Canadian electronic duo MSTRKRFT Jesse F. Keeler and Al-P are gearing up from Toronto for a North American tour in support of their latest full-length album release, “Operator," which dropped in July from Last Gang Records. The musicians — who hit the scene in the 2006 with “The Looks,” a chip off Keller's other band, Death From Above 1979  — started to work away at the album in 2013, eventually delivering what we kept hearing was a raw, “military-inspired” project. However, according to the guys, you shouldn’t always believe what you read.

What’s your set-up going to be like for this tour?

Jesse: We tour with three different drum machines, two modular synths and a mixer. It’s a lot of cabling, and I’m simplifying, but it’s an incredibly carefully curated set of stuff. I work on the creation of every piece every day. That’s the beauty of modular synths — they’re constantly evolving in terms of what’s available. It’s not like you get a guitar that’s slightly different, or a new drum skin, this is where there’s constant innovation. It’s good to have a palette that’s always changing and evolving and growing, it makes it much more exciting of run nerds. 

Al: We’ve also been developing a modular for our purposes. It’s not released, but it was an idea we had for something we had a need for, but there wasn’t anything like that on the market in the world. We partnered with a manufacturer to design something for us. 

Any equipment that you’re bringing with you that is specific to “Operator”?

Jesse: The only specific thing to the record that we need is the vocals, and those come from a computer. We’re bringing one to sample bits fro the album, because once you have a new album, there needs to be the elements for people to know what it is. And I don’t want to travel with four guys who sing for three minutes each.

Now about this military-themed album… 

Jesse: I know everyone’s been drawing this military theme, but that’s really just the cover art. 

I suppose it gets into your head and you start hearing what you’re seeing.

Jesse: That’s the nature of it. Al said the other day, when you have an instrumental, what you chose to name it gives it all its character, otherwise it could just be [named] a number or a date. Naming it is part of the art.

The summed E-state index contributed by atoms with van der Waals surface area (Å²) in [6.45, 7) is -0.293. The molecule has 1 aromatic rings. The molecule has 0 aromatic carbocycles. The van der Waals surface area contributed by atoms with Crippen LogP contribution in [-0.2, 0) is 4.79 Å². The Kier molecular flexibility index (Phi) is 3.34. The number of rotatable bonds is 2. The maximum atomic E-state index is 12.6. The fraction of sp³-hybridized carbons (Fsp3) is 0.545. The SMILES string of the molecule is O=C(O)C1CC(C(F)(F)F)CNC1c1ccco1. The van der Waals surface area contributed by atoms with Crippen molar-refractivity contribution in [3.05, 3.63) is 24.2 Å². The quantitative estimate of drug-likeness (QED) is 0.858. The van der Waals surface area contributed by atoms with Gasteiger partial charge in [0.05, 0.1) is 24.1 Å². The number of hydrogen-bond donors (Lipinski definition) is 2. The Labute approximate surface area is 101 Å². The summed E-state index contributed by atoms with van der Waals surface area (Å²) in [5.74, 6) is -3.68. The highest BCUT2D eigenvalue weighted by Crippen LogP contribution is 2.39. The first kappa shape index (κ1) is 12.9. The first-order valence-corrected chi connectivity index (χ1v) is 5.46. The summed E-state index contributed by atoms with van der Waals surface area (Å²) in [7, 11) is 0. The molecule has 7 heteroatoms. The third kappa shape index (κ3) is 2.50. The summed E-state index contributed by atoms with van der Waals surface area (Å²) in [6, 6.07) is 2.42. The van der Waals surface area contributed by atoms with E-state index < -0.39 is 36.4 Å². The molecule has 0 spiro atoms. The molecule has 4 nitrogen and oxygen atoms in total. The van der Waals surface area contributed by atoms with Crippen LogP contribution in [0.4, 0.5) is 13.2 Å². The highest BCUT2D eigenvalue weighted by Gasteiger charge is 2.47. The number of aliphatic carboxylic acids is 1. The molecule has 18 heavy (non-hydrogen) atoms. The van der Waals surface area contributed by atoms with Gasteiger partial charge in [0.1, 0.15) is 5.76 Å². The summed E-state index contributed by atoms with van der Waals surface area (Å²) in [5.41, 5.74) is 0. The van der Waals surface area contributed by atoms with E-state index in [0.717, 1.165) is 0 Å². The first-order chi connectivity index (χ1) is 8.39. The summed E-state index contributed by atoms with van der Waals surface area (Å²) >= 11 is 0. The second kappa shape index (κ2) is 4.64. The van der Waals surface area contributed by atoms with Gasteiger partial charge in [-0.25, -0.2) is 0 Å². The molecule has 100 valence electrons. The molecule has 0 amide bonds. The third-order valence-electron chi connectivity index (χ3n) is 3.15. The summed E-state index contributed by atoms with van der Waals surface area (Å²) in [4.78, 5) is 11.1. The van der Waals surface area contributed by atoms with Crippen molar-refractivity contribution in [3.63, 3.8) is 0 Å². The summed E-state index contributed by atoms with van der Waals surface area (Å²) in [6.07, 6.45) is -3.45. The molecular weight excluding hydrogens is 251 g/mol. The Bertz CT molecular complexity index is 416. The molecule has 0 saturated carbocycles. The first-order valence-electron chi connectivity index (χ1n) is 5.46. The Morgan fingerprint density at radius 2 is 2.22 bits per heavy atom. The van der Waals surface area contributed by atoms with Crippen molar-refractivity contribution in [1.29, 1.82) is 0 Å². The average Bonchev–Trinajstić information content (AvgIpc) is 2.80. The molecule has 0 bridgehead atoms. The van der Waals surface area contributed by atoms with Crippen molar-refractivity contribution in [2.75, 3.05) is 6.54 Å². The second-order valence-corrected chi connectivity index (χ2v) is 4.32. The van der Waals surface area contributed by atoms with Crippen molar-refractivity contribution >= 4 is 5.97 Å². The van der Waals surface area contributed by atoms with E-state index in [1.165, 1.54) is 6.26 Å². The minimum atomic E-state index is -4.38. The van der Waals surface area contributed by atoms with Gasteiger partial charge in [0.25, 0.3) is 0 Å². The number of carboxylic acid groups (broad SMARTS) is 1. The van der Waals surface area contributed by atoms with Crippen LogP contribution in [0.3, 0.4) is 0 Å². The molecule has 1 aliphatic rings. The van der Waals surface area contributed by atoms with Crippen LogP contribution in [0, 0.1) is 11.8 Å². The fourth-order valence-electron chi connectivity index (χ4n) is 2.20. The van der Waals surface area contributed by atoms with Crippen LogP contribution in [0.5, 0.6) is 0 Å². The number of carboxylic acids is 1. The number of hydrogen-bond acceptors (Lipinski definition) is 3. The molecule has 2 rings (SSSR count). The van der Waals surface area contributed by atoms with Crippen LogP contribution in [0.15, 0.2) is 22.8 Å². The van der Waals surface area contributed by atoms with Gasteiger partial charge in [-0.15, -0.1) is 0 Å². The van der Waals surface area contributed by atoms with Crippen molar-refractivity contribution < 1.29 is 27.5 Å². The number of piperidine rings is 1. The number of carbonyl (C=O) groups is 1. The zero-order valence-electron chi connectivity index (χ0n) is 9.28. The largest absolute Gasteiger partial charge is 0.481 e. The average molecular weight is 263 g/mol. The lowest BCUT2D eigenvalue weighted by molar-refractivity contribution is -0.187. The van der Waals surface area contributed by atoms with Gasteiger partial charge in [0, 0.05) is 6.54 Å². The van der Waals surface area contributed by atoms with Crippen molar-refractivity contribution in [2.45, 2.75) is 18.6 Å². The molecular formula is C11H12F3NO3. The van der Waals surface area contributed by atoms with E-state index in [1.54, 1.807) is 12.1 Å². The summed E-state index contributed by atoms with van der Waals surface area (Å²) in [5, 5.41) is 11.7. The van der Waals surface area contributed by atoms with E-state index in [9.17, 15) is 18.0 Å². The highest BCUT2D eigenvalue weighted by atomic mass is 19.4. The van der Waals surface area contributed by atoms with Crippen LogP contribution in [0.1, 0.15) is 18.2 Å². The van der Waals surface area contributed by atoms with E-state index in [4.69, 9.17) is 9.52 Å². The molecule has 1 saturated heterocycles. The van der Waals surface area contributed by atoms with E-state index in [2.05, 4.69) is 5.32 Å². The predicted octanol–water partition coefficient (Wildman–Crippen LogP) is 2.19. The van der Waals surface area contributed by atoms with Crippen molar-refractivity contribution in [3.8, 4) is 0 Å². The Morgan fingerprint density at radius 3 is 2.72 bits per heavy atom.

But that concept for art had to come from somewhere.

Jesse: The military concept is much more human than it appears, I guess. Military guys would refer to themselves as “operators,” and this is our interpretation. It appears to us that the term “operator” was something they would use to detach themselves from what they’re doing, focus on the work rather than the meaning behind it. And I can’t f—g blame them.

It’s kind of like tunnel vision.

Jesse: Yes and no — it’s like accepting and embracing this idea of piloting equipment, but the equipment is really doing the work. There’s an element to it where the gear does things that we didn’t expect or command. There’s an acceptance from us that the machines are a big part of what’s happening. There are no human sounds we made; it’s all machines. What do you call us — synthesists? I hate when dance music artists are called producers. That’s a defined role; it doesn’t need to be redefined for the purpose of music.

Synthesists? Is that going to be your professional occupation title going forward?

Jesse: As of this interview. 

Al: Yeah, that’s what we’re going to write as our occupations when we cross the border.

If you go:

Sept. 10 at 10 p.m.
Webster Hall
125 East 11th St., New York
$20, websterhall.com